Normalization of Slater Determinant and Antisymmetry

Consider a system consisting of two electrons with Slater-Determinant $$\vert\chi_1\chi_2\rangle$$, where $$\chi_1$$ and $$\chi_2$$ are one-electron orbitals (spin-orbitals). The Slater Determinant is normalized, i.e, $$\langle\chi_1\chi_2\vert\chi_1\chi_2\rangle=1$$. Further, the antisymmetry of $$\vert\chi_1\chi_2\rangle$$ manifests as

$$\vert\chi_2\chi_1\rangle=-\vert\chi_1\chi_2\rangle.$$

Project now the latter relation on $$\langle\chi_1\chi_2\vert$$, i.e.,

$$\langle\chi_1\chi_2\vert\chi_2\chi_1\rangle=-\langle\chi_1\chi_2\vert\chi_1\chi_2\rangle=-1.$$

My Question: What does the relation $$\langle\chi_1\chi_2\vert\chi_2\chi_1\rangle=-1$$ mean?

• What do you mean what that relation means? Commented May 25, 2021 at 9:53
• The states seem not to be orthogonal and therefore I wondered about the minus sign. Is there a physical meaning behind this minus sign or is it related to a certain symmetry?
– ewf
Commented May 25, 2021 at 9:55
• @ewf Well, it's just the anti-symmetry of the Slater-Determinant, no? Commented May 25, 2021 at 9:57

Let $$|\psi\rangle$$ and $$|\phi\rangle$$ be two arbitrary normalized states. If $$\langle\psi|\phi\rangle = 0$$, then the states are orthogonal. If $$\langle\psi|\phi\rangle = 1$$, then the states are the same. If $$\langle\psi|\phi\rangle = e^{i\theta}$$, for some $$\theta\in\mathbb{R}$$, then the states are the same up to a global phase. Since the global phase has no bearing on the physics of the system, when $$\langle\psi|\phi\rangle = e^{i\theta}$$, the states are the same.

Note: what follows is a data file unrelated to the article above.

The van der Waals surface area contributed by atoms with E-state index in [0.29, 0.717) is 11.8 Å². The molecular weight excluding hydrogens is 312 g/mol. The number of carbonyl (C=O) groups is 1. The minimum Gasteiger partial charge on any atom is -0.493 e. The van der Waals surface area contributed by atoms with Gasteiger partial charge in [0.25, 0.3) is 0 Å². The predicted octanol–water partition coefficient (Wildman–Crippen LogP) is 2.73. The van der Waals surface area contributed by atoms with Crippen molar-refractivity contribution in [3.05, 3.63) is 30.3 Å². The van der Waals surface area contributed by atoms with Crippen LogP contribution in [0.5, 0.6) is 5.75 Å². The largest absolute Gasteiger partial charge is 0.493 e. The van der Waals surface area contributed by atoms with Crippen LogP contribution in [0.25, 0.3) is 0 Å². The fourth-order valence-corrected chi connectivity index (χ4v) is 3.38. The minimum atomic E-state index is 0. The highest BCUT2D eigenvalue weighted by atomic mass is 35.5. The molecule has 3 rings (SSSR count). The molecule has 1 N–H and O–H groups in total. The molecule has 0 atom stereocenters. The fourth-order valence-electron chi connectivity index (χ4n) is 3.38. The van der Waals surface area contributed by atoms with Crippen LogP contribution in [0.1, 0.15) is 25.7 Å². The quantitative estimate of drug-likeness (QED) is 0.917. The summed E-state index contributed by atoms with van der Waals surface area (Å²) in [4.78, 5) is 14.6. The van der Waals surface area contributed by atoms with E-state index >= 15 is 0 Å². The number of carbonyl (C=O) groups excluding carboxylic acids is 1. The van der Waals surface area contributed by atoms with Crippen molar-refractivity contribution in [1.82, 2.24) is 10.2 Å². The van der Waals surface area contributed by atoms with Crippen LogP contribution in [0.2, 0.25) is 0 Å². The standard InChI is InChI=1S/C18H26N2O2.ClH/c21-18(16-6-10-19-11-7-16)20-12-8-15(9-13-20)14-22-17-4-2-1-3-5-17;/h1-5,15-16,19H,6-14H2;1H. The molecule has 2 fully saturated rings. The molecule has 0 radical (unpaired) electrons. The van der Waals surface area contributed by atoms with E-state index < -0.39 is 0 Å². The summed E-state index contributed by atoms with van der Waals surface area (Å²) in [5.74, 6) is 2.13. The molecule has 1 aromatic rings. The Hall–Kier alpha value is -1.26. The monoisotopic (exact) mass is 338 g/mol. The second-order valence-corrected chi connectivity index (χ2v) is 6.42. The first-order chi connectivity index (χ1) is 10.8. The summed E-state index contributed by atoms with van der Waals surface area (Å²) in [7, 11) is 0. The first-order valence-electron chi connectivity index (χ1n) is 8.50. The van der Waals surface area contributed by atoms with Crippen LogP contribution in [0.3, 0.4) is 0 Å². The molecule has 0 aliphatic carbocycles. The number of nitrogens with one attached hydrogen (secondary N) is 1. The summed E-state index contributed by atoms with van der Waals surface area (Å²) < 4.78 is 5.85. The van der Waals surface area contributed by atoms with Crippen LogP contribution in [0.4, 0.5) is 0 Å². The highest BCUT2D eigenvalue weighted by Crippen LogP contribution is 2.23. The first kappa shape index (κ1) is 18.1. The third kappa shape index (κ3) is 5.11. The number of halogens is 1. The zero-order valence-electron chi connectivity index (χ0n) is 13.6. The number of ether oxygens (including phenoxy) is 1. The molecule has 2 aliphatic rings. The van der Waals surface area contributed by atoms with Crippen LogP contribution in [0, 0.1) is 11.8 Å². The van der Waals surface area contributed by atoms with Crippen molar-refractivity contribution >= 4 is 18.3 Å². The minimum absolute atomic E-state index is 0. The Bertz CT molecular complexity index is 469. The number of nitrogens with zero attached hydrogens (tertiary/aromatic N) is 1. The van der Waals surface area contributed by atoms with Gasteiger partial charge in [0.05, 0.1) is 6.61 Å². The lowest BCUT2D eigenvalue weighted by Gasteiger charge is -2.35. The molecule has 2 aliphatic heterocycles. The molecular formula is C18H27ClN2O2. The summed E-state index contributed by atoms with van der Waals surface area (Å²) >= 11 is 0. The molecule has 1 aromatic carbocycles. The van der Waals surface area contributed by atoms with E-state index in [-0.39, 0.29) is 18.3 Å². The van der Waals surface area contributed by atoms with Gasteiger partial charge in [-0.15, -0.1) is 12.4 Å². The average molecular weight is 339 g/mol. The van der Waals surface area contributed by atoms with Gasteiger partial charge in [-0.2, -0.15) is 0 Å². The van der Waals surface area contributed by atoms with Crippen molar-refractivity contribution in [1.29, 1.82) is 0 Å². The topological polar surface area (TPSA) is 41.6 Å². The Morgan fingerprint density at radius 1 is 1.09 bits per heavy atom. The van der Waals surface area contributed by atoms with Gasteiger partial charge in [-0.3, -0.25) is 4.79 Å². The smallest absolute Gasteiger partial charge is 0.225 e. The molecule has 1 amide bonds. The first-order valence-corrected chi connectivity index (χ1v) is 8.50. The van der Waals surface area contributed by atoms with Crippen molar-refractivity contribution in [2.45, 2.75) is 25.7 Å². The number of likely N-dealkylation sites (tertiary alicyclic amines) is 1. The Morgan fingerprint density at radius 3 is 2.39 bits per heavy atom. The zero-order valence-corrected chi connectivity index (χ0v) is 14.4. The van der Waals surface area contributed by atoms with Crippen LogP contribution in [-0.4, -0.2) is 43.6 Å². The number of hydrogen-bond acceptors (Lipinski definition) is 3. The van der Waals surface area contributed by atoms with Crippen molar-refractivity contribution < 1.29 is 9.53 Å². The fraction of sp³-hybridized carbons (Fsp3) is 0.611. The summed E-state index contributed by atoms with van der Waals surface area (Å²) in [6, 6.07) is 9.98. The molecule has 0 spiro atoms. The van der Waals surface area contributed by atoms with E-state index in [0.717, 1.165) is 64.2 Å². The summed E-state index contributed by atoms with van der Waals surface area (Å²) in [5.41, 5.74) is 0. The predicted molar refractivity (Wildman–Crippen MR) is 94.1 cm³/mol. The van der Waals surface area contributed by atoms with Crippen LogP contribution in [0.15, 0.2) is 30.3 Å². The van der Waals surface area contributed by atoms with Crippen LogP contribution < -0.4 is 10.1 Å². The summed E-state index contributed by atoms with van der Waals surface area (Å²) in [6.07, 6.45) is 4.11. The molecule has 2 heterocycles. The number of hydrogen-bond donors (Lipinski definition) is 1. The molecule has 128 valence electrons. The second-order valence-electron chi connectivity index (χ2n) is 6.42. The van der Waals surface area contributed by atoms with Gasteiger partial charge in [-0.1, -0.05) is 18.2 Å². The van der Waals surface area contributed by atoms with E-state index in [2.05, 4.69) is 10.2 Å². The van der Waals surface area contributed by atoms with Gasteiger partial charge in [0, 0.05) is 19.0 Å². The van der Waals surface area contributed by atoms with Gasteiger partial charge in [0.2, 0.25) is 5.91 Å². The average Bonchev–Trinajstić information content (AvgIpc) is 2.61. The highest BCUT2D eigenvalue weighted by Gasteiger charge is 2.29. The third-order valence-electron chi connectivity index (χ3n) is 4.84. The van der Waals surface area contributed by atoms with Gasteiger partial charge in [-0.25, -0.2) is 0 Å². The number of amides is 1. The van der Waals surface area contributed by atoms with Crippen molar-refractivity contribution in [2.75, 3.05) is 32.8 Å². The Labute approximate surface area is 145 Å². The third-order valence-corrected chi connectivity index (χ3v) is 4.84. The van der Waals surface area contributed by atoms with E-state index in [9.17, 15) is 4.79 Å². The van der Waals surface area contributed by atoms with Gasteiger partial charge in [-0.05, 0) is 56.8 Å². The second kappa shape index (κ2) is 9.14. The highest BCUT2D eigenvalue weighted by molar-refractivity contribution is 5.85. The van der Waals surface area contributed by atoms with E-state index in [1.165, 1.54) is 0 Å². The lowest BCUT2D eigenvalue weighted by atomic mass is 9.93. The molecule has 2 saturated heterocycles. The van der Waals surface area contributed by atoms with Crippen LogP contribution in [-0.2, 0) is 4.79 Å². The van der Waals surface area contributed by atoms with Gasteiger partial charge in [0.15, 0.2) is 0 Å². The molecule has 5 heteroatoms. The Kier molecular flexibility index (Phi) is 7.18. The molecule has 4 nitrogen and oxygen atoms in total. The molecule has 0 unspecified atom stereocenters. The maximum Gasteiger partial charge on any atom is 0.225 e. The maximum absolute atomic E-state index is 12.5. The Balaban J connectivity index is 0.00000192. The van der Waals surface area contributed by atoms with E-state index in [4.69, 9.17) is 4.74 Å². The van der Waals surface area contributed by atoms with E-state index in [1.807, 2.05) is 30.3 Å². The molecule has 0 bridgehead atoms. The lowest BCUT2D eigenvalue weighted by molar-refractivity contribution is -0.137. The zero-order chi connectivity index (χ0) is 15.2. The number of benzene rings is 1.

So for single Slater determinants, exchange of electrons has no bearing on the physics of the system, meaning that $$|\chi_1\chi_2\rangle$$ and $$|\chi_2\chi_1\rangle$$ are the same state. However, the antisymmetry property is important when you consider linear combinations of Slater determinants. For example, the state $$\frac{1}{\sqrt{2}}\big(|\chi_1\chi_2\rangle + |\chi_1\chi_3\rangle\big)$$ is a different state from $$\frac{1}{\sqrt{2}}\big(|\chi_1\chi_2\rangle + |\chi_3\chi_1\rangle\big)$$ because the antisymmetry property of Slater determinants now manifests as a change in the relative phase between two Slater determinants in superposition: $$\frac{1}{\sqrt{2}}\big(|\chi_1\chi_2\rangle +|\chi_3\chi_1\rangle\big) = \frac{1}{\sqrt{2}}\big(|\chi_1\chi_2\rangle - |\chi_1\chi_3\rangle\big) \not=\frac{1}{\sqrt{2}}\big(|\chi_1\chi_2\rangle + |\chi_1\chi_3\rangle\big).$$